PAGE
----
teaghlach is a (uncommon, at least in Connemara) word for "family". Most people would say muintir for a broad sense and clann for immediate. You'll also hear gaolta. It's lenited because of the mo before it.
a chéile has a meaning of "together." With le it's just le chéile, lit. with together/ with each other. You can see it was/is lena chéile in parts still with Tá siad ag siúil lena/le chéile (They are walking together; i.e. they are courting).
Let me guess, Munster is the less contemplated in here (it is not a critique), so "teaghlach" is a Monsterism. Now I've seen "céile", is "chéile" its lenition?
I don't know if teaghlach is really even used in Munster. If anything, I'd say Ulster, cause I think Scottish Gaelic still uses it (don't quote me).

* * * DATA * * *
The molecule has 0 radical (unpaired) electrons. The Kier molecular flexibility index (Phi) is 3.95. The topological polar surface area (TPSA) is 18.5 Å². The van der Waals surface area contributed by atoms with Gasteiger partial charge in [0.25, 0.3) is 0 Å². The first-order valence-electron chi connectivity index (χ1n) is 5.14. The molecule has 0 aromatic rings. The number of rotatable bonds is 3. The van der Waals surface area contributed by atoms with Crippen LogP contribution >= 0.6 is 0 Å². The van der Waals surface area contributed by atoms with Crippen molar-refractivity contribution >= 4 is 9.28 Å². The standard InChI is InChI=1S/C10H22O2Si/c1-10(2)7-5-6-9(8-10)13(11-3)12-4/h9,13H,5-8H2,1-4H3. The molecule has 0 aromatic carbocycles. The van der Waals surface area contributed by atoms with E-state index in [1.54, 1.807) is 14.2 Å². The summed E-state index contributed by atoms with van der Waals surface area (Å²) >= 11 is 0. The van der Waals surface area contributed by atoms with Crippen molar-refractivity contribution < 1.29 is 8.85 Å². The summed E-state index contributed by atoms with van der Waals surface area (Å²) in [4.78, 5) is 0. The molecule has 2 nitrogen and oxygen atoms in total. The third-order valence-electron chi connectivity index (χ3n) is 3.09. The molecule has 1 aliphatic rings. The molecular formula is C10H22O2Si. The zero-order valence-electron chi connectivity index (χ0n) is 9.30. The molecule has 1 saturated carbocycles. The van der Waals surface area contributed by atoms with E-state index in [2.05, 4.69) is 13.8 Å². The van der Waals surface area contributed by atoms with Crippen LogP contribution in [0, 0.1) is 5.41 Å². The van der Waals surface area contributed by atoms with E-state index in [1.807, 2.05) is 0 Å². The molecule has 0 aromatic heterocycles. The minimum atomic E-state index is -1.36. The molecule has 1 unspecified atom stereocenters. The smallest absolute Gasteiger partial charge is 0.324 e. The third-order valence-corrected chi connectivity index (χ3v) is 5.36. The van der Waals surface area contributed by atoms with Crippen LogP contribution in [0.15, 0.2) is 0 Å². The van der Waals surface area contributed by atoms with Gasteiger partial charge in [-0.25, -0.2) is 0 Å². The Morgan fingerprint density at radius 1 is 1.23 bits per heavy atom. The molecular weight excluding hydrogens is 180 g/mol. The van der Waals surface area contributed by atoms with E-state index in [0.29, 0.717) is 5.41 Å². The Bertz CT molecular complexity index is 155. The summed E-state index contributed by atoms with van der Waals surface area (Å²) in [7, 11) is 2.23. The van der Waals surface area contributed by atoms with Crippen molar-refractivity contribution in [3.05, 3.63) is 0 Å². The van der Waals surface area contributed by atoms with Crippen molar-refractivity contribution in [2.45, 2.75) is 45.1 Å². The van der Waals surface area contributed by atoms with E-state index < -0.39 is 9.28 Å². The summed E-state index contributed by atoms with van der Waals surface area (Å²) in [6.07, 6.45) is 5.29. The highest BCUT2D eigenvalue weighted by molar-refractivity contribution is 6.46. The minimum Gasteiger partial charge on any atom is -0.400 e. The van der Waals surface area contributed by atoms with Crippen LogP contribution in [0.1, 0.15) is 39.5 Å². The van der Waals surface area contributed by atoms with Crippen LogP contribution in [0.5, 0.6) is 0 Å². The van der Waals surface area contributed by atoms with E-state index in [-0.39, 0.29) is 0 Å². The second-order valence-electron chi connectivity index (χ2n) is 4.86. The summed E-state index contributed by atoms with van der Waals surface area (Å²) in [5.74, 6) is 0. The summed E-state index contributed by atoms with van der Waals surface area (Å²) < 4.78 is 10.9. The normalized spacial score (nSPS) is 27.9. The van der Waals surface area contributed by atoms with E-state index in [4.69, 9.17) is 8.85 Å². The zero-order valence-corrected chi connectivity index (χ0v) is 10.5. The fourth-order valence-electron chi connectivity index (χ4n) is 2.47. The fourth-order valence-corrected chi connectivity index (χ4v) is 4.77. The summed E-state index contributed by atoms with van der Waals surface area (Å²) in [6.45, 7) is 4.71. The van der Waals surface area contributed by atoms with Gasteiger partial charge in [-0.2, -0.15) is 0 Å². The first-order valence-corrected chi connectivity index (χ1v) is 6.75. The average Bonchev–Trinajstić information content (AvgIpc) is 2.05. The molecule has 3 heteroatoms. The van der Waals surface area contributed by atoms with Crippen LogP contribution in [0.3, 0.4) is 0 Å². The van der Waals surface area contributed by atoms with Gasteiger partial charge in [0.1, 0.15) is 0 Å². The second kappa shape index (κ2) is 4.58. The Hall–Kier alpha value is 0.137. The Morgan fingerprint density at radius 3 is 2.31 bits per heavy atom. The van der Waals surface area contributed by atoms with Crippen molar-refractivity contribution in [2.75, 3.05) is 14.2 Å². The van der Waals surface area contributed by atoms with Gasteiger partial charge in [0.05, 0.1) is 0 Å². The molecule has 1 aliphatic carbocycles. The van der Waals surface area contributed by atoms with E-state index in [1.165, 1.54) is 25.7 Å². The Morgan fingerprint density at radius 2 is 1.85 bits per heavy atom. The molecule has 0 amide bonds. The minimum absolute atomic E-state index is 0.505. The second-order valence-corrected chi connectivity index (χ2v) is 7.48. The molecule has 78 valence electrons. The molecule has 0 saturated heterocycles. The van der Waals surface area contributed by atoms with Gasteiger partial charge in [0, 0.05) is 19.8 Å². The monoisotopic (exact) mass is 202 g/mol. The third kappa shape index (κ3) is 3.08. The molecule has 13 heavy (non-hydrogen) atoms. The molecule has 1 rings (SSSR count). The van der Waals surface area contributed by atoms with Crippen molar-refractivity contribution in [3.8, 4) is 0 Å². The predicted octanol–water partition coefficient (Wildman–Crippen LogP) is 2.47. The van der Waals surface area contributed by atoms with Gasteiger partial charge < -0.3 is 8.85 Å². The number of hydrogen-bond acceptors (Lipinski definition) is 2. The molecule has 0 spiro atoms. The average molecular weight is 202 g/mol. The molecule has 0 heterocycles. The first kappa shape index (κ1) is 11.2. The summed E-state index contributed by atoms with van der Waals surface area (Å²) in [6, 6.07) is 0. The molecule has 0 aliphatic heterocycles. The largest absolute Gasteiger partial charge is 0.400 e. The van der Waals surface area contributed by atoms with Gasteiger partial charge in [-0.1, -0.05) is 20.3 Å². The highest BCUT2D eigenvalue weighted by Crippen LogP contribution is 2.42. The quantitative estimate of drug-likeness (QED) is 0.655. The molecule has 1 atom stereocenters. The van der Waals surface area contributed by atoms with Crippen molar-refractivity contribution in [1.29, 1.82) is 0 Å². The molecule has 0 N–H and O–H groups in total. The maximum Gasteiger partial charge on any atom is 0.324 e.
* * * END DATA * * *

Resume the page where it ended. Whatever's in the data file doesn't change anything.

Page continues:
Yes, chéile is. It originally comes from the form a chéile. With le, the a fell out over time.
Thank you. (I won't quote). I've read that is used over histrorical topics.
Given this definition, then the analogy
teach : teaglach = house : household
would seem to apply — at least as a way of remembering this word.
Teaghlach was defined in Dinneen’s dictionary as
a household; a hearth, a fireplace; the fireplace in a forge; a fireside; a family.
To me, that suggests that its “family” definition arose as an abstraction of one of its other meanings.
Prepositions are never able to be translated from one language to another with any consistency